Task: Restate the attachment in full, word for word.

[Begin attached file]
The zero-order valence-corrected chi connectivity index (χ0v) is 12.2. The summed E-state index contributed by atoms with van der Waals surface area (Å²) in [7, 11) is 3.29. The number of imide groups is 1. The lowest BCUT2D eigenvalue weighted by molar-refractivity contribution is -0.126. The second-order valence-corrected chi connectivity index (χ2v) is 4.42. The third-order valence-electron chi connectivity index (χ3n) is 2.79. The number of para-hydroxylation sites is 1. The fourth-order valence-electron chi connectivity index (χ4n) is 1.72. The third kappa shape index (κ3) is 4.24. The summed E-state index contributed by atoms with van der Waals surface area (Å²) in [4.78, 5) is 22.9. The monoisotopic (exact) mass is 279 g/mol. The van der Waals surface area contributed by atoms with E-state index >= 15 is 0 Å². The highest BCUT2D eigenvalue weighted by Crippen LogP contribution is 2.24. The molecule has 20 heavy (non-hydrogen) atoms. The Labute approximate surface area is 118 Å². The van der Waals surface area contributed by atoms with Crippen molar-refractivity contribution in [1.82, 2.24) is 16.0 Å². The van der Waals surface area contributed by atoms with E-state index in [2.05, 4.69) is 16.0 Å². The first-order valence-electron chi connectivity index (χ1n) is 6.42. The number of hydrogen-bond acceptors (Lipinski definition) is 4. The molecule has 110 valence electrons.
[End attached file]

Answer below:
The zero-order valence-corrected chi connectivity index (χ0v) is 12.2. The summed E-state index contributed by atoms with van der Waals surface area (Å²) in [7, 11) is 3.29. The number of imide groups is 1. The lowest BCUT2D eigenvalue weighted by molar-refractivity contribution is -0.126. The second-order valence-corrected chi connectivity index (χ2v) is 4.42. The third-order valence-electron chi connectivity index (χ3n) is 2.79. The number of para-hydroxylation sites is 1. The fourth-order valence-electron chi connectivity index (χ4n) is 1.72. The third kappa shape index (κ3) is 4.24. The summed E-state index contributed by atoms with van der Waals surface area (Å²) in [4.78, 5) is 22.9. The monoisotopic (exact) mass is 279 g/mol. The van der Waals surface area contributed by atoms with E-state index >= 15 is 0 Å². The highest BCUT2D eigenvalue weighted by Crippen LogP contribution is 2.24. The molecule has 20 heavy (non-hydrogen) atoms. The Labute approximate surface area is 118 Å². The van der Waals surface area contributed by atoms with Crippen molar-refractivity contribution in [1.82, 2.24) is 16.0 Å². The van der Waals surface area contributed by atoms with E-state index in [2.05, 4.69) is 16.0 Å². The first-order valence-electron chi connectivity index (χ1n) is 6.42. The number of hydrogen-bond acceptors (Lipinski definition) is 4. The molecule has 110 valence electrons.